Rose Laughlin | The Chicago Sessions

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Folk: Celtic Folk Folk: Appalachian Folk Moods: Type: Vocal
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The Chicago Sessions

by Rose Laughlin

Traditional Celtic and American Roots songs with a twist
Genre: Folk: Celtic Folk
Release Date: 

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  Song Share Time Download
1. Summertime
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3:35 $0.99
2. Craigie Hill
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5:56 $0.99
3. Cold Rain and Snow
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3:09 $0.99
4. Wild Mountain Thyme
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3:10 $0.99
5. Let No Man Steal Your Thyme
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3:53 $0.99
6. Storms Are On the Ocean
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4:19 $0.99
7. Unquiet Grave
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2:55 $0.99
8. Pretty Saro
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3:40 $0.99
9. Barbara Allen
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5:01 $0.99
10. The Snow It Melts the Soonest
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7:05 $0.99
Available as MP3, MP3 320, and FLAC files.


Album Notes
Seattle Folk Singer Rose Laughlin sings traditional Celtic and American Roots songs. Rose’s interpretation, blend of different influences, and highly personal approach to songs, results in a unique and captivating sound to traditional music.

Rose performed with guitarist/ composer/producer, Mike Kirkpatrick while in Chicago. She has released her second cd “The Chicago Sessions.” Rose and Mike have collaborated on the cd which features many of the songs they performed together. Mike produced the album as well as played guitar, soprano 12 string guitar, organ, dulcimer, and vocal harmony. “The Chicago Sessions” also features Devin Shepherd (fiddle), Jackie Moran (bodhrans), and Kat Eggleston (vocal harmony.)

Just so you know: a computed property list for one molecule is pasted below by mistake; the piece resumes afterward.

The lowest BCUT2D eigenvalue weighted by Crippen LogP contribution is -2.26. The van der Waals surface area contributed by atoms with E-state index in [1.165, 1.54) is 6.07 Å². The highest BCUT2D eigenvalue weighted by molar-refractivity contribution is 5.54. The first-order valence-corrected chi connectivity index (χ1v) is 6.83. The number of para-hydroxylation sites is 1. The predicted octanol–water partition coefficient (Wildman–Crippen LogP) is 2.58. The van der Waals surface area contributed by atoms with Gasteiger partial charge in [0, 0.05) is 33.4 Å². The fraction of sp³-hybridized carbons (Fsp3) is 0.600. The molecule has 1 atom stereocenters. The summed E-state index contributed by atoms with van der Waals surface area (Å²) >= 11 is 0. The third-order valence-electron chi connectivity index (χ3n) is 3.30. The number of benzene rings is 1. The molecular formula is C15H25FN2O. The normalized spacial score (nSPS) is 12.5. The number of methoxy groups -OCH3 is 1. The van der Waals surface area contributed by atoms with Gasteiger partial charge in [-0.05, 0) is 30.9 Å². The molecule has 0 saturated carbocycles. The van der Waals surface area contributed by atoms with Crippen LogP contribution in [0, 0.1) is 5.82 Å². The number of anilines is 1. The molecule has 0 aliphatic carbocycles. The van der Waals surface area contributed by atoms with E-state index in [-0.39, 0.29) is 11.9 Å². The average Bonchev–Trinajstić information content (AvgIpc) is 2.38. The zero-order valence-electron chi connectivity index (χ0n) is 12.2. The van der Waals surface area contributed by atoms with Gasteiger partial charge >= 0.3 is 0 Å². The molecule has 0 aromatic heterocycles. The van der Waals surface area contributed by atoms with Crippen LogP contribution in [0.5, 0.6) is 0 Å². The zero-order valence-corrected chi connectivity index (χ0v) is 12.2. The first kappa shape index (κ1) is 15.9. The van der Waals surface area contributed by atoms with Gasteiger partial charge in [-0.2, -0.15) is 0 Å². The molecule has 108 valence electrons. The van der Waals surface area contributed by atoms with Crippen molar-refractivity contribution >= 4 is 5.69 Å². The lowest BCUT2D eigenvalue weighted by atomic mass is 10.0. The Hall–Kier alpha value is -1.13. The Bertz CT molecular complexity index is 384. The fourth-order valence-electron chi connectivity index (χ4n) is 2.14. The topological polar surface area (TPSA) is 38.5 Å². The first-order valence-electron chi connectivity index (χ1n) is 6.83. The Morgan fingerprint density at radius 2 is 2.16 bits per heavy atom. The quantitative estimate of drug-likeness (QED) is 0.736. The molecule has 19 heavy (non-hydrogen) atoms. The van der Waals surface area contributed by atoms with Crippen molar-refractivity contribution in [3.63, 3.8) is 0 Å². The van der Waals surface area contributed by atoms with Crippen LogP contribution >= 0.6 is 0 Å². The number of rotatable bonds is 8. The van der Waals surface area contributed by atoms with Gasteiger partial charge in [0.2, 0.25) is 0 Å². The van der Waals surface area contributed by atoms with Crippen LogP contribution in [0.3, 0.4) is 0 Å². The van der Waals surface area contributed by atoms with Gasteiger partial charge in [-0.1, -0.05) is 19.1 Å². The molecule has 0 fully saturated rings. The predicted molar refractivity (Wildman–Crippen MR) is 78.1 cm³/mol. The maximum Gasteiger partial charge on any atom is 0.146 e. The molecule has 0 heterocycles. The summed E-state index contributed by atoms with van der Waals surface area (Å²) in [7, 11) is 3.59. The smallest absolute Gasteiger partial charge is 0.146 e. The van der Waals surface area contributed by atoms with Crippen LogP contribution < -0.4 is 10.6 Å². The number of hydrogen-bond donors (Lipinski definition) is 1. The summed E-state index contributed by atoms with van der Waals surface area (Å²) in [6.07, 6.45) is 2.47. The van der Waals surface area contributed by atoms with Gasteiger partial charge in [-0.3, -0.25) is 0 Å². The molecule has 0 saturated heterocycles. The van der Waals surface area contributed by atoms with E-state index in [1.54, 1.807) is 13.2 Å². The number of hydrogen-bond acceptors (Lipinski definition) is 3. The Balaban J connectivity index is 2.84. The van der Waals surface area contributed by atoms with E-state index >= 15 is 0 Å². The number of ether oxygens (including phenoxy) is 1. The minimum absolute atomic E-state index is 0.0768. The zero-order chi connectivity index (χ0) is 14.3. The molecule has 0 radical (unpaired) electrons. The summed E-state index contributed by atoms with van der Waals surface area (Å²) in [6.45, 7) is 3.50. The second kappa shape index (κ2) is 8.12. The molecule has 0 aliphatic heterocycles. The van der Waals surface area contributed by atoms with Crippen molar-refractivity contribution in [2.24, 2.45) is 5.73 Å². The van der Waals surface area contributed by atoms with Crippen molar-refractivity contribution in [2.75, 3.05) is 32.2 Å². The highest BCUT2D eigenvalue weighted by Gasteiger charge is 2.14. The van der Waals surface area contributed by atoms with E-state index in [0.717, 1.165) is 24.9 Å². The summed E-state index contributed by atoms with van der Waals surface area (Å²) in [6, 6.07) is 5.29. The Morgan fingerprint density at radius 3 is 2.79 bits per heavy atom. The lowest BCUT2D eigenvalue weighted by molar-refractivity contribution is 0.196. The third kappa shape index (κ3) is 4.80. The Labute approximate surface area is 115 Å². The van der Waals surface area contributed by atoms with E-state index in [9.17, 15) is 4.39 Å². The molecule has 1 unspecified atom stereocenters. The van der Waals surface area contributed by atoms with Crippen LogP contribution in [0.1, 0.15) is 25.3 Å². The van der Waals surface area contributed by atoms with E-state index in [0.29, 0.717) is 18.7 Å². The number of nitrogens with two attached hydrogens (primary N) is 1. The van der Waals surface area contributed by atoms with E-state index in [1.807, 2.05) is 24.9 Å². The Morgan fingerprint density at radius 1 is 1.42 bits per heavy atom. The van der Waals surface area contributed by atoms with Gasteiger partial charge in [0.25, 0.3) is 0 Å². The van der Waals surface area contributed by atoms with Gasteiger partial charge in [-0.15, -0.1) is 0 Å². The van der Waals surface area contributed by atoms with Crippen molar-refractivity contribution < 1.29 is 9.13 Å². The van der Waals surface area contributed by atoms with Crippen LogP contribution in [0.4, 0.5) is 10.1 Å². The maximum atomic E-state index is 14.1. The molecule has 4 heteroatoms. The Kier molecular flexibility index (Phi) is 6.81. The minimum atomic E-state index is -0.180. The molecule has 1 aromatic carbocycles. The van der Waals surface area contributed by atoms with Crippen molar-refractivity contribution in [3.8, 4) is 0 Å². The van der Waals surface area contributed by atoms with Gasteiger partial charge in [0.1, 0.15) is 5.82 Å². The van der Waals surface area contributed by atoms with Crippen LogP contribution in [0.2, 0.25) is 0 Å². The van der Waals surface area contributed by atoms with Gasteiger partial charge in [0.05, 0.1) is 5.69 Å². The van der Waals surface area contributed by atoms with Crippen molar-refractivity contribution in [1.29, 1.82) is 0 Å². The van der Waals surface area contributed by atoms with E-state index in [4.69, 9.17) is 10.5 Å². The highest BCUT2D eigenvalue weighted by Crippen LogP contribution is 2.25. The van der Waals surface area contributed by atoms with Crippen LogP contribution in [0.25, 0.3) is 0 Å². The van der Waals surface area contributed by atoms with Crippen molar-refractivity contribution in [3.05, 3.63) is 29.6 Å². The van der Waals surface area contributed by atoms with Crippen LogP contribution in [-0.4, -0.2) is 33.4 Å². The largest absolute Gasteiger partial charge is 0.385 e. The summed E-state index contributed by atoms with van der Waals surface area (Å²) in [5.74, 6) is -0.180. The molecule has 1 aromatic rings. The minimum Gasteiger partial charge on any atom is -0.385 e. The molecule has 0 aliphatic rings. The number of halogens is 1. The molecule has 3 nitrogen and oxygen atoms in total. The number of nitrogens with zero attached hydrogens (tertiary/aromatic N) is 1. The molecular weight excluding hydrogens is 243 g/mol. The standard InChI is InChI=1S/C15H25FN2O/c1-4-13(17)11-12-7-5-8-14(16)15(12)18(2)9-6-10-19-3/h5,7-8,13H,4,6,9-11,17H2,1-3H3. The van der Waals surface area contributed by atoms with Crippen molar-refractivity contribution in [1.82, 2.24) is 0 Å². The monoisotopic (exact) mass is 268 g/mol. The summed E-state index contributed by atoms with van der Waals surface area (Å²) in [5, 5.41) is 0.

“Souvenir,” Rose Laughlin’s debut cd, is a collection of both traditional and contemporary Irish and American folk music. Rose captures the spirit of each song; from the warning tale of “The Month of January” to the reflective, “Shades of Gloria.” Rose’s soulful interpretation along with producer, Dennis Cahill’s striking musical arrangements make “Souvenir” an engaging and beautiful compilation of songs. Accompanying Rose on “Souvenir” is renowned musician/producer Dennis Cahill: (guitar, mandolin, bouzouki, bass), and a stellar lineup of musicians: June Shellene (piano), Kat Eggleston (vocal harmony), Jimmy Moore (low whistle), Liz Knowles (violins), and John Williams (accordion).

Rose’s musical influences and inspirations include Nancy Griffith, Judy Collins, Linda Rondstadt, Ricki Lee Jones, Stevie Nicks, Shawn Colvin, Karan Casey and Susan McKeown.

Rose is a sensitive artist with a moving voice that gives the listener a poetic moment of contemplation. (Translation) Cri du Coyote, France 12/08-1/09

The richness of Laughlin’s voice paired with the incredibly solid guitar work of Mike Kirkpatrick creates a warm and generous feeling throughout the album. I found myself flowing along with the music. Even in “Unquiet Grave”, the richness of the story fills the space. It has a definite presence to it.

Laughlin is a gifted storyteller. I’m most taken by the different and refreshing arrangements to many old favorites. Changing Gershwin’s “Summertime” to 6/8 time and adding a jig for the instrumental break, is inspired. “Cold Rain and Snow”, “Wild Mountain Thyme”, “Storms are on the Ocean”, “Barbara Allen” all have been renewed and touched with Laughlin’s creative talent. They tend to tease around with my sense of what I expected to hear and the surprise in what I actually hear. It’s exciting to experience a different and new perspective to something so familiar. Laughlin is backed throughout the CD by Mike Kirkpatrick on guitar, vocals and electronics (?). In fact, Kirkpatrick also produced the CD, recorded it and mixed it. Despite that, there was still room for some excellent vocals by Kat Eggleston and some fiddling from Devin Shepherd. It’s all very well blended together for a truly lovely effect. I guess it’s a good think Mike can wear so many hats. For Rose herself, she could easily make that difficult step from regional presence to national popularity. She has a husky sweet voice that can draw you in and demand attention. Her solid grounding in Celtic and Old-Time tunes create a promising blend of the two genres. It’s all there, and exciting to contemplate. Rose Laughlin is someone to watch. Go out and see her. Buy her CD, and I’m sincerely hoping she starts playing out more.
(Matthew Moeller, Victory Review, November 2008)


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